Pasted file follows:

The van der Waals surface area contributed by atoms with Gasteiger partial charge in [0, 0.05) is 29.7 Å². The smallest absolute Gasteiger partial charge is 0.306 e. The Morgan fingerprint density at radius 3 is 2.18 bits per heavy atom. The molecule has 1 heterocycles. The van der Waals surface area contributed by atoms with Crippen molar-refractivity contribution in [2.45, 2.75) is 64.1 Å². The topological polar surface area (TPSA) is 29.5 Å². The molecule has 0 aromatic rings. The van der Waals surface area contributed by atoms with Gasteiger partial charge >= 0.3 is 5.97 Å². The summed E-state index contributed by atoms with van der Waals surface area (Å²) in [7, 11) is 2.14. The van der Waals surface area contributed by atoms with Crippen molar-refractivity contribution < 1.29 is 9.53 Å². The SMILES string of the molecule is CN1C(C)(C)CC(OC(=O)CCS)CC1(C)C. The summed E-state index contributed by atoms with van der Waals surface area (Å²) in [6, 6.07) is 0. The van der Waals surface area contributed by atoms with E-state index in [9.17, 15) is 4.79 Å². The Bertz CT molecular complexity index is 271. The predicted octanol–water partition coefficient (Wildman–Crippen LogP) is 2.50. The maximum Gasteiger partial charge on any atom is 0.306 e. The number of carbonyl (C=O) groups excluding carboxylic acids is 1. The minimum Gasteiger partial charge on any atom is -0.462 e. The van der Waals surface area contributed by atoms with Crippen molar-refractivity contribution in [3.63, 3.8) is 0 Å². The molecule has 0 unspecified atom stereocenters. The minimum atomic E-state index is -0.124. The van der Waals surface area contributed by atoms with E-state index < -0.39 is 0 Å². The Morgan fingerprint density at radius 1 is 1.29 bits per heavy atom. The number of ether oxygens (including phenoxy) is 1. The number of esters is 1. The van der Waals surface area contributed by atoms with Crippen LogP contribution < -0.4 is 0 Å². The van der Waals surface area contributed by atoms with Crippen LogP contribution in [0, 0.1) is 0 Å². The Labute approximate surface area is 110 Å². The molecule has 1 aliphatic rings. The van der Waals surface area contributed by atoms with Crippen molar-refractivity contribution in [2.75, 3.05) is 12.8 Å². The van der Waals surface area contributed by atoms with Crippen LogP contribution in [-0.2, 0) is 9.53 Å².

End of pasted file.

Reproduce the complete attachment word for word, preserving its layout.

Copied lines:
The van der Waals surface area contributed by atoms with Gasteiger partial charge in [0, 0.05) is 29.7 Å². The smallest absolute Gasteiger partial charge is 0.306 e. The Morgan fingerprint density at radius 3 is 2.18 bits per heavy atom. The molecule has 1 heterocycles. The van der Waals surface area contributed by atoms with Crippen molar-refractivity contribution in [2.45, 2.75) is 64.1 Å². The topological polar surface area (TPSA) is 29.5 Å². The molecule has 0 aromatic rings. The van der Waals surface area contributed by atoms with Gasteiger partial charge >= 0.3 is 5.97 Å². The summed E-state index contributed by atoms with van der Waals surface area (Å²) in [7, 11) is 2.14. The van der Waals surface area contributed by atoms with Crippen molar-refractivity contribution < 1.29 is 9.53 Å². The SMILES string of the molecule is CN1C(C)(C)CC(OC(=O)CCS)CC1(C)C. The summed E-state index contributed by atoms with van der Waals surface area (Å²) in [6, 6.07) is 0. The van der Waals surface area contributed by atoms with E-state index in [9.17, 15) is 4.79 Å². The Bertz CT molecular complexity index is 271. The predicted octanol–water partition coefficient (Wildman–Crippen LogP) is 2.50. The maximum Gasteiger partial charge on any atom is 0.306 e. The number of carbonyl (C=O) groups excluding carboxylic acids is 1. The minimum Gasteiger partial charge on any atom is -0.462 e. The van der Waals surface area contributed by atoms with Crippen molar-refractivity contribution in [3.63, 3.8) is 0 Å². The molecule has 0 unspecified atom stereocenters. The minimum atomic E-state index is -0.124. The van der Waals surface area contributed by atoms with E-state index < -0.39 is 0 Å². The Morgan fingerprint density at radius 1 is 1.29 bits per heavy atom. The number of ether oxygens (including phenoxy) is 1. The number of esters is 1. The van der Waals surface area contributed by atoms with Crippen LogP contribution < -0.4 is 0 Å². The van der Waals surface area contributed by atoms with Crippen LogP contribution in [0, 0.1) is 0 Å². The Labute approximate surface area is 110 Å². The molecule has 1 aliphatic rings. The van der Waals surface area contributed by atoms with Crippen molar-refractivity contribution in [2.75, 3.05) is 12.8 Å². The van der Waals surface area contributed by atoms with Crippen LogP contribution in [-0.2, 0) is 9.53 Å².